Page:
ʿEBĀDĪ, AḤMAD (b. Tehran, 1305/1906, d. 1371 Š./1993; Plate LVI), one of the outstanding modern masters of Persian music. He was a grandson of ʿAlī-Akbar Farāhānī (d. ca. 1275/1858) and a son of Mīrzā ʿAbd-Allāh (1261-1336/1845-1918), the great masters of their own times. ʿEbādī began accompanying his father on the żarb (see DRUMS) at the age of seven years, then took lessons on the setār from his two sisters Mawlūd Ḵānom and Molūk Ḵānom before studying briefly with his father (Ḵāleqī, pp. 128, 453-54) . In 1303 Š./1924, at the age of eighteen years, he appeared in his first public concert, accompanying the singer Molūk Żarrābī. Subsequently, however, he became an official in the Tehran municipal government and later in the Ministry of Culture (Wezārat-e farhang), deferring his public career until 1321 Š./1942 (Behrūzī, p. 116). For the next ten years he participated actively in the development of the musical radio series Golhā-ye jāvīdān, directed by Dāwūd Pīrnīā. It was through the radio that he attracted a growing audience for the setār. In 1337 Š./1958 he played in concert in Paris and thereafter in several European countries. He continued to perform regularly in Persia until 1358 Š./1979. He generally appeared as a soloist or accompanied by the żarb and frequented private circles of music lovers, where the special charm of his playing was appreciated.
ʿEbādī played a leading role in popularizing the setār; the appeal of his performance resulted partly from the development of a new style involving slight technical and acoustical modifications to the instrument, which he undertook upon his disappointment caused by hearing recordings of his own first radio performances. In contrast to the traditional style of playing, his own was much less rapid, with sharper contrasts in timbre and intensity and less systematic reliance on the drone on all the strings (During, 1984, pp. 45-46); it was characterized by a rich sonority resulting from a firm and broad attack, made easier by a slight displacement of the strings from the sounding board and the use of strings 10-20 percent thicker than usual. Another of his contributions was a very large number of different tunings (kūk), which allowed him to play the traditional musical modes (dastgāh, q.v.) in unfamiliar tonalities that lent them original coloration (for a list of his tunings, see ʿEbādī, Šīvahā). On the other hand, ʿEbādī never shifted the frets of his instrument, which were at fixed intervals (analyzed by During, 1985, pp. 110-18; idem, 1991, pp. 49-52), regardless of the mode. Available recordings include performances of the dastgāhs Māhūr and Daštī (cf. Zonis) and Šīvahā-ye novīn-e kūk-e setār (cf. ʿEbādī).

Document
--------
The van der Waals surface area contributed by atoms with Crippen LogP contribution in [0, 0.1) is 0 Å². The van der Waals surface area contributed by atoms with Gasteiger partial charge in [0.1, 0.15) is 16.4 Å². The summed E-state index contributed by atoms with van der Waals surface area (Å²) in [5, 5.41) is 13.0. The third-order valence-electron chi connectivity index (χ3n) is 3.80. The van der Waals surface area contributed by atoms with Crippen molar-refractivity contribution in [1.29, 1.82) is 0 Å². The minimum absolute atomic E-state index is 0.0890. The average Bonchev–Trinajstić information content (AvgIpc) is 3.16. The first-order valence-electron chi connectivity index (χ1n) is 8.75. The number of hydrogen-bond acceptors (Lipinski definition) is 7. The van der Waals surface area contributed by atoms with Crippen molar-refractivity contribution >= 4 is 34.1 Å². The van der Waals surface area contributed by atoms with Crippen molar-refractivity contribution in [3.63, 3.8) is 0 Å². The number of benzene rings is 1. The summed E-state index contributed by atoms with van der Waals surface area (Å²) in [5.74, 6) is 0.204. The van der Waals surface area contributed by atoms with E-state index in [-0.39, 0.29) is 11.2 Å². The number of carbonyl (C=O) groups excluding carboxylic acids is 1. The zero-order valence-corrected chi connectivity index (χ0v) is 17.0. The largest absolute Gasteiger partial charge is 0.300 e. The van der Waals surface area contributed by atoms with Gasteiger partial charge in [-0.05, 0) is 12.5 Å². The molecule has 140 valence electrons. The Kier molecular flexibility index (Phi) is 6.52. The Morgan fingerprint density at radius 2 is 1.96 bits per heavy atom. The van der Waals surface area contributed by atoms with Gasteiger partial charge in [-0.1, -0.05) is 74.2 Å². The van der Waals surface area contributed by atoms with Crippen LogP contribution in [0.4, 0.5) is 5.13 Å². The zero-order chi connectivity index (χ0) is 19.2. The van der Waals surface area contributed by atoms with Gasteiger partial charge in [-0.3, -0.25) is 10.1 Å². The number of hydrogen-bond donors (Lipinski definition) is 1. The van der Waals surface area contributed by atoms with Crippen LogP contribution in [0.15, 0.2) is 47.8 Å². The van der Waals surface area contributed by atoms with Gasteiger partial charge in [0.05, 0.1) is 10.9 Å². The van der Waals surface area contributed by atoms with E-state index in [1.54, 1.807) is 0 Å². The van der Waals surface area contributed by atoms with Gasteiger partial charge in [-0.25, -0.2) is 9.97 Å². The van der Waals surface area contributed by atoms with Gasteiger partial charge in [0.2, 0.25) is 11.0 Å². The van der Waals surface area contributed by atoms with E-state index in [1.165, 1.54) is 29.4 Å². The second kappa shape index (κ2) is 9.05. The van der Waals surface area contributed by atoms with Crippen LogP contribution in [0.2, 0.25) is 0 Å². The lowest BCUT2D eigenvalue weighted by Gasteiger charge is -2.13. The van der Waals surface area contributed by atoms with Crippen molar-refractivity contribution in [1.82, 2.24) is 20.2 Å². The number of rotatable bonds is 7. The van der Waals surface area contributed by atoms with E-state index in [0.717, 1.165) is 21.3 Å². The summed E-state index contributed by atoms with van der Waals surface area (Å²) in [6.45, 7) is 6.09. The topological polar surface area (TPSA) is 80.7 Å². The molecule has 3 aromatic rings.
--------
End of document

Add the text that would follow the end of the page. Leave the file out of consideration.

ʿEbādī had no children and trained very few students, but his style inspired not only players of the setār but also most of the instrumentalists of the period 1329-59 Š./1950-80. Although he was extremely generous with advice, he played no role in transmission of the repertory (radīf), placing innnovative improvisation and development of a personal style above academic knowledge. For ʿEbādī the setār had to touch the heart, but, though its tone is naturally melancholy, it had also to be able to express joy; he believed that it should never be played in the open air or in an orchestra, where it could have only a secondary role (Behrūzī, p. 119). As for his audience, according to Mīrzā ʿAbd-Allah, “Two listeners are not enough; three are too many” (Behrūzī, p. 117).
Š. Behrūzī, Čehrahā-ye mūsīqī-e Īrān I, Tehran, 1372 Š./1993, pp. 113-19.
J. During, La musique iranienne. Tradition et évolution, Paris, 1984.
Idem, “Théorie et pratiques des gammes iraniennes,” Revue de Musicologie 71/1-2, 1985, pp. 79-118.
Idem, Le répertoire-modèle de la musique persane. Radif de târ et de setârde Mirzâ ʿAbdollâh, Tehran (Sorūš), 1991.
A. ʿEbādī, Šīvahā-ye novīn-e kūk-e setār, 2 cassettes, Tehran (Sorūš), ca. 1369 Š./1990.
R. Ḵāleqī, Sargozašt-e mūsīqī-e Īrān, 2 vols. Tehran, 1333-35 Š./1955-56.
Ḥ. Naṣīrīfar, Mardān-e mūsīqī-e sonnatī o novīn-e Īrān, Tehran, 1369 Š./1990, pp. 226-29.
E. Zonis, comp., Classical Modes of Iran. The Dastgāh System, 2 vols., Folkways 8831-32.
Plate LVI. Aḥmad ʿEbādī plays the setār, Tehran. Photograph Faḵr-al-Dīn Faḵr-al-Dīnī, courtesy of M. Kasheff.
Originally Published: December 15, 1996
Last Updated: December 2, 2011
This article is available in print.
Vol. VII, Fasc. 6, pp. 652-653